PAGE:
More than five years into the ACA era, the White House touts that the number of people without health insurance continues to decline and has dropped by 15.8 million since 2013. Of the roughly 11 million people who enrolled in state or federal Marketplaces in 2015, about 4.2 million were auto-renewals or renewals, indicating that roughly half of all 2015 enrollees kept their 2014 Marketplace insurance plan.

 

The rurally ignored

 

Despite the widely publicized successes of the ACA, many rural Americans were forgotten by health care reform. Although the ACA proclaimed a renewed focus on rural America, little was accomplished for rural populations outside of Medicaid expansion. A policy brief published by the National Advisory Committee on Rural Health and Human Services stressed the importance of coverage in rural areas, where the population is disproportionately older, more chronically ill, lower in income, and less insured compared to urban areas.

 

Where are the rural communities? "Rural" encompasses all populations, housing, and territories not included in an urban area; essentially, it is defined by what it is not. In 2010, the U.S. Census estimated that 59.5 million people – 19.3 percent of the population – lived in rural areas.

 

Rural residents tend to be poorer, earning a per capita average income of $19,000, which is nearly $7,000 less than what their urban counterparts earn. Although rural Americans account for only 22 percent of the population, rural residents account for 31 percent of the nation's food stamp beneficiaries. Only 64 percent of rural residents are covered by private insurance, and the rural poor are less likely to be covered by Medicaid benefits than their urban counterparts (45 percent versus 49 percent, respectively). Compounding the issue of obtaining affordable coverage, rural areas rarely have access to the same types of coverage. According to the National Rural Health Association, only about 10 percent of physicians practice in rural America, even though nearly 25 percent of the population lives in rural areas. There are only 401 specialists per 100,000 people, compared to 910 in urban areas.

 

"Rural Americans face a unique combination of factors that create disparities in health care not found in urban areas. Economic factors, cultural and social differences, educational shortcomings, lack of recognition by legislators, and the sheer isolation of living in remote rural areas all conspire to impede rural Americans in their struggle to lead a normal, healthy life."

 

Perpetuated by the inability to find and afford care, rural populations face higher incidences of chronic disease. Obesity, diabetes, heart disease, and alcohol and substance abuse are all chronic conditions that disproportionately affect rural populations.

 

Turns out, chronic disease is costly

 

In the U.S., chronic diseases and the health risk behaviors that cause them account for highest health care costs. In fact, 86 percent of all health care spending in 2010 was for people with one or more chronic medical conditions. The total estimated cost of diagnosed diabetes in 2012 was $245 billion, including $176 billion in direct medical costs and $69 billion in decreased productivity. Medical costs linked to obesity were estimated to be $147 billion in 2008. Annual medical costs for people who are obese were $1,429 higher than those for people of normal weight in 2006. Of the top 10 states with the highest rural populations, half fell on the list of the states with the highest rates of adult obesity and diagnosed diabetes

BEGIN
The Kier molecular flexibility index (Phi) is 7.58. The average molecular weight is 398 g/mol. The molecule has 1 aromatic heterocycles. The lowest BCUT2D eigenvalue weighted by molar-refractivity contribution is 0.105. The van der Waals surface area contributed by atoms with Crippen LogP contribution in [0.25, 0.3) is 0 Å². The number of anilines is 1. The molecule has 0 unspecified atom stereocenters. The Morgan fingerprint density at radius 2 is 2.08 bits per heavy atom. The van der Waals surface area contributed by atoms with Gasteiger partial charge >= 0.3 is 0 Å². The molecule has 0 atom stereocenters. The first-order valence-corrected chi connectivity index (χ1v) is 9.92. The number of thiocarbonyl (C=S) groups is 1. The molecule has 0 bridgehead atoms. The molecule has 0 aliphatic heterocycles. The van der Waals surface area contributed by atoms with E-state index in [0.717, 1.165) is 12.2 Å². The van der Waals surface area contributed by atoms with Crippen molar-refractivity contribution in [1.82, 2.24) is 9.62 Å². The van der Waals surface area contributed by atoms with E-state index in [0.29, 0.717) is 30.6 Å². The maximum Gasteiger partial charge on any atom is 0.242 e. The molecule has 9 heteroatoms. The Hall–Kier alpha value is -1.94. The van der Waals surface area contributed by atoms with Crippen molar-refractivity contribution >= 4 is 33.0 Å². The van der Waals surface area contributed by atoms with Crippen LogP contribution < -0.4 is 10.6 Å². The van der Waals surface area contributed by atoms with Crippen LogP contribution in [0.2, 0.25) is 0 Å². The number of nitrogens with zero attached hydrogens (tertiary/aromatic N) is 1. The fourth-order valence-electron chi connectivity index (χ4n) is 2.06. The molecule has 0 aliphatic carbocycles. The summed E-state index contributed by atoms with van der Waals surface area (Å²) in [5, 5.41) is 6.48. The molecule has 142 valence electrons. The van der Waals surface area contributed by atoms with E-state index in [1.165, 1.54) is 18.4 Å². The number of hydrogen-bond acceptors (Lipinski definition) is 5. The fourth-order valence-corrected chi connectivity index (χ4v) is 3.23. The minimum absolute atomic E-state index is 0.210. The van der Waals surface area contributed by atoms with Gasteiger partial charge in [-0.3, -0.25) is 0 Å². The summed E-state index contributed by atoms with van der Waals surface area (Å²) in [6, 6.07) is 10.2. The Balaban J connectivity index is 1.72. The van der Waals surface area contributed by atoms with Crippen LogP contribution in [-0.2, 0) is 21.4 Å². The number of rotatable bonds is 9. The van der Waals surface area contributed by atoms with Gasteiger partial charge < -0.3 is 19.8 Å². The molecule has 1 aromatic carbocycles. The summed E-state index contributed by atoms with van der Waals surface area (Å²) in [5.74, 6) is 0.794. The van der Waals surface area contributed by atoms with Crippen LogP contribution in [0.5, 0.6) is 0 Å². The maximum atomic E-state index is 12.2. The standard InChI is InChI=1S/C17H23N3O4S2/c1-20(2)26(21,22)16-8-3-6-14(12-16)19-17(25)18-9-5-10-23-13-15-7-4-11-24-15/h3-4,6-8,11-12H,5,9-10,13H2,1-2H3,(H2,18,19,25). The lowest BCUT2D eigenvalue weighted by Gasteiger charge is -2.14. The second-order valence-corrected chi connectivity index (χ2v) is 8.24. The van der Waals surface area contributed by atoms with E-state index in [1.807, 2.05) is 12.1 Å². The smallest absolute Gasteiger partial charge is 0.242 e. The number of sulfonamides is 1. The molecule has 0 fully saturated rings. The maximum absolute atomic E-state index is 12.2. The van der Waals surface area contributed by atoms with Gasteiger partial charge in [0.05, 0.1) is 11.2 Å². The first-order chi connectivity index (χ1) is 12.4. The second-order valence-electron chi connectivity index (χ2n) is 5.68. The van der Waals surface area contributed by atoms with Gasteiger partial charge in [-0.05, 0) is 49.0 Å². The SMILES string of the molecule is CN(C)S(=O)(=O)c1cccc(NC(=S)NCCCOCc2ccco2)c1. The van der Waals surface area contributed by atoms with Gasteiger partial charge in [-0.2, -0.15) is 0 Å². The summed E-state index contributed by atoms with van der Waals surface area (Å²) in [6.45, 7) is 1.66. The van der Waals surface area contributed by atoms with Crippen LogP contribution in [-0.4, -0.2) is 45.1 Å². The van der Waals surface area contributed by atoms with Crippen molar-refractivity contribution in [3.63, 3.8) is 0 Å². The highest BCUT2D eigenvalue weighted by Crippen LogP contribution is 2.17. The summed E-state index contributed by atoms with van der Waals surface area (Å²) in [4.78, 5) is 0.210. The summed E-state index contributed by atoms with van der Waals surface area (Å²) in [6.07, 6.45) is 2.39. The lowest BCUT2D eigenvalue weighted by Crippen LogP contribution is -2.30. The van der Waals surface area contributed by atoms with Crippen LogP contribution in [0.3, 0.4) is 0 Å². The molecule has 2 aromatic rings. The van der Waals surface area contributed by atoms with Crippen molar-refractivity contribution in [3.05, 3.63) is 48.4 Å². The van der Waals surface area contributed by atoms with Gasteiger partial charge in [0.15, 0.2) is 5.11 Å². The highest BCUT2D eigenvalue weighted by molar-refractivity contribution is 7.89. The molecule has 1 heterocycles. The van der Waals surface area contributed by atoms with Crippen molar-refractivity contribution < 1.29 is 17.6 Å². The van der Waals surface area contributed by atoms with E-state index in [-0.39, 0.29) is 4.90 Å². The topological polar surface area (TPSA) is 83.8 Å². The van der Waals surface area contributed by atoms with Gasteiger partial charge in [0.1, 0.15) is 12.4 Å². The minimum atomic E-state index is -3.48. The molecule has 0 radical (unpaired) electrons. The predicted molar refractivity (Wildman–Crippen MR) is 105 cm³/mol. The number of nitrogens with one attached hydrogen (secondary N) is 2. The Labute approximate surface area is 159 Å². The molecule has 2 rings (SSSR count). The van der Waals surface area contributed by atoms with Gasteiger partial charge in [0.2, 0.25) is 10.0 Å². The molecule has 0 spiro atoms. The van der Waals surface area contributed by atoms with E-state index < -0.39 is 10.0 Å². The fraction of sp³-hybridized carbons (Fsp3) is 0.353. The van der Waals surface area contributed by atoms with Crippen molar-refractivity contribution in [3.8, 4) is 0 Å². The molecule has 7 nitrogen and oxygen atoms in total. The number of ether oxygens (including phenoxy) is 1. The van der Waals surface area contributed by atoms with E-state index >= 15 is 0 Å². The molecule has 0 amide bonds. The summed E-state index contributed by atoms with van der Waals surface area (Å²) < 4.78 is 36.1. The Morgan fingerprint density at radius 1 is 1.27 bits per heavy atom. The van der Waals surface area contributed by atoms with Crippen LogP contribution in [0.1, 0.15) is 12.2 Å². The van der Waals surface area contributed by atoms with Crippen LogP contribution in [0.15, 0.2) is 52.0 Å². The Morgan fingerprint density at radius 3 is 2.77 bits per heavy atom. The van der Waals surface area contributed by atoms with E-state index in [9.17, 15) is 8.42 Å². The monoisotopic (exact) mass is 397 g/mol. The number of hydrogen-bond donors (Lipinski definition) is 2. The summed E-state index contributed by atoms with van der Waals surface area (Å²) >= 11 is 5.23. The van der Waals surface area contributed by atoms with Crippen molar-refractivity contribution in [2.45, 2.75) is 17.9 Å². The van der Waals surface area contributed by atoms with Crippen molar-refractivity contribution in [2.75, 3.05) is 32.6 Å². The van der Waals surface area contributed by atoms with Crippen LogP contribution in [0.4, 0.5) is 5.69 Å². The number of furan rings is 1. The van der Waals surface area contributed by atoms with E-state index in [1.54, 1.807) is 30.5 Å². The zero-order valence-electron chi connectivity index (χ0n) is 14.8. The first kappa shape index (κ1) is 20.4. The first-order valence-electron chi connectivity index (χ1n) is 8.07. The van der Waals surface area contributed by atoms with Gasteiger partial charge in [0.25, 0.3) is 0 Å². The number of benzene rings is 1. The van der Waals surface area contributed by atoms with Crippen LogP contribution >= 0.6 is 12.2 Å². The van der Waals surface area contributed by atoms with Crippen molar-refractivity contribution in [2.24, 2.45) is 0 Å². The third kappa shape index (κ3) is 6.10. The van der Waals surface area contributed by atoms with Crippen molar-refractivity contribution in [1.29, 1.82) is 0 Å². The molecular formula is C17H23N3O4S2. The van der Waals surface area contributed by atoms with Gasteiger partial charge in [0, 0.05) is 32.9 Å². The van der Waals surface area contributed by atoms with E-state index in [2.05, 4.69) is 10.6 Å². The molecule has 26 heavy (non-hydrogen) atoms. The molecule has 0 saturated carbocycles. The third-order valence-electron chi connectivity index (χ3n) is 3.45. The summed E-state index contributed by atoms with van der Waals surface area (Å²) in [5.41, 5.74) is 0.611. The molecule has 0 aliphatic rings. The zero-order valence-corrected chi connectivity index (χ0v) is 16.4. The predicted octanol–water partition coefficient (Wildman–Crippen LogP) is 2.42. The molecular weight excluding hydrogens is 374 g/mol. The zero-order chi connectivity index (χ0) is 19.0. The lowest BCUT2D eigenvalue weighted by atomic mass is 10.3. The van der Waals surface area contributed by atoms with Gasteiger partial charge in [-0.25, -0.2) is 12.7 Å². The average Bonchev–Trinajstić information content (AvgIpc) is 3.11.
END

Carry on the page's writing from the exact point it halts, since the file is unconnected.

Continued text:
So what is the government doing? Health Resources and Services Administration (HRSA) of the U.S. Department of Health and Human Services recently awarded $2.7 million to improve rural health, however, those grants will support 3-year pilot programs designed to train health professionals and expand health insurance coverage in rural areas, rather than impact rural health directly. Essentially, the 20 recipients of the grants (ranging from $75,000 to $200,000) are community colleges, hospitals, health education centers, individual counties, and other various providers, which are to use the money for formal training programs for health professional students. To put it in perspective, HRSA responded to the outcry by millions of rural Americans by awarding grants equal to the price of 17-year-old Kylie Jenner's first home, after spending hundreds of millions of dollars implementing the ACA and federal and state Marketplaces.

 

Is telemedicine the perfect solution? Maybe

 

Although the ACA does not specifically link telemedicine to rural populations, "telehealth" or "telemedicine," which is using telecommunication and information technologies to provide clinical health care at a distance, is a critical component of transitioning to value-based treatments, and to better serving rural communities and chronic conditions.